Licenses are another aspect of property law that needs to be distinguished from easements. According to Section 52 of The Indian Easements Act, 1882, a license grants a person the right to do or continue to do something on another person's immovable property. However, a license does not amount to an easementary right or the creation of an interest in the property.

Essentials of Licenses

Licenses are permissions granted by one person (the grantor) to another person (the licensee) to perform certain acts on the grantor's property. Key essentials of licenses include:

  1. Permission granted: A license arises out of permission given by the grantor.
  2. Legalizes an act: A license legalizes an act that would otherwise be unlawful without the grantor's permission.
  3. Revocable: Licenses are revocable by the grantor.
  4. Applicable to immovable property: Licenses are always in respect of immovable property.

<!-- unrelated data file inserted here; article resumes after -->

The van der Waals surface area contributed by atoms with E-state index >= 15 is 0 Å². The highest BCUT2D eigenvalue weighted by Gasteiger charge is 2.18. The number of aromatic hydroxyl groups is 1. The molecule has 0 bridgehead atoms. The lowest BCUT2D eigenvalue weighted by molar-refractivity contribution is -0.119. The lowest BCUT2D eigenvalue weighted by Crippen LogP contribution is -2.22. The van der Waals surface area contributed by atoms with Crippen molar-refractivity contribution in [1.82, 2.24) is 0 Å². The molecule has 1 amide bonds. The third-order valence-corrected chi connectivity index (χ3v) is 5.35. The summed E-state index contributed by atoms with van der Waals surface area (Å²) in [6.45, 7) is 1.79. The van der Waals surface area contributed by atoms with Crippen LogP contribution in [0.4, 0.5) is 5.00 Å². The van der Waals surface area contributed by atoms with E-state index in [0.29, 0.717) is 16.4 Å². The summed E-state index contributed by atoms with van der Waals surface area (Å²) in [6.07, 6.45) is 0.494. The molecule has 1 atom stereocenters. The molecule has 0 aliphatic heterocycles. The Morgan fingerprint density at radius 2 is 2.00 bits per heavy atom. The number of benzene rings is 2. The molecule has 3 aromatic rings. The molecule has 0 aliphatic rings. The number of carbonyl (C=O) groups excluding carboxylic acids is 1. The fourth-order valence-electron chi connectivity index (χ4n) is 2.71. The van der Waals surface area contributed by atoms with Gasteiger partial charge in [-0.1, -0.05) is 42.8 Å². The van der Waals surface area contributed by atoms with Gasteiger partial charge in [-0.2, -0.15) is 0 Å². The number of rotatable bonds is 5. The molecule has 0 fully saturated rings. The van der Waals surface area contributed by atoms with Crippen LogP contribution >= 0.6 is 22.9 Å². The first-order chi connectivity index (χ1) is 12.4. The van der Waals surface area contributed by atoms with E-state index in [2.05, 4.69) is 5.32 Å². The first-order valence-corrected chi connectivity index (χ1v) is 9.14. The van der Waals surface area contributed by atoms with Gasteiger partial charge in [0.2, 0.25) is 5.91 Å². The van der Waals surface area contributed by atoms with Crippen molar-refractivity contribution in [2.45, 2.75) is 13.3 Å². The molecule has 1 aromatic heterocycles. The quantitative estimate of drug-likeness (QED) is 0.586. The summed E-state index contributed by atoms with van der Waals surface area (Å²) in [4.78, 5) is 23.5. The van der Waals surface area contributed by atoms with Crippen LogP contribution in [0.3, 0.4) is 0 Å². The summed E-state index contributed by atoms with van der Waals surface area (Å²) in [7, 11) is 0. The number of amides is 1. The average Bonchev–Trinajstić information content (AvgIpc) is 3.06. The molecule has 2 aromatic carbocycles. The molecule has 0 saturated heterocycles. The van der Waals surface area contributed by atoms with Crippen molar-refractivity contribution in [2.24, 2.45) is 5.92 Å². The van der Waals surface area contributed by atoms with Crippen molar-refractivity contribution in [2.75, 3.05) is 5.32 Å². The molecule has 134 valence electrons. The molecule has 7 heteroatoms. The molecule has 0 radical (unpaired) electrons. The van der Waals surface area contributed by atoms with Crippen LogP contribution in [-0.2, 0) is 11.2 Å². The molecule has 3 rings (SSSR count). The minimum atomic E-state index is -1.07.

5. Right in personam: Licenses are rights in personam, meaning they are enforceable against specific individuals.

Revocation of Licenses

Licenses can be revoked under certain circumstances, as outlined in The Indian Easements Act, 1882. The revocation of licenses can occur in the following ways:

  1. Cessation of Grantor's Interest: When the grantor ceases to have any interest in the property for which the license was granted, the license is revoked.
  2. Express or Implied Release: If the licensee releases the license or the grantor implies its release, the license is revoked.
  3. Conditions or Limitations: If a license is subject to certain conditions or limitations, such as the non-performance of a specific act, the license may become void upon the occurrence of such events.
  4. Destruction of Property: If the property for which the license was granted is destroyed, the license is revoked.
  5. Licensee Becomes the Owner: If the licensee becomes the owner of the property for which the license was granted, the license ceases to exist.
  6. Non-Use of License: If the licensee does not use the license for a continuous period of 20 years, the license is revoked.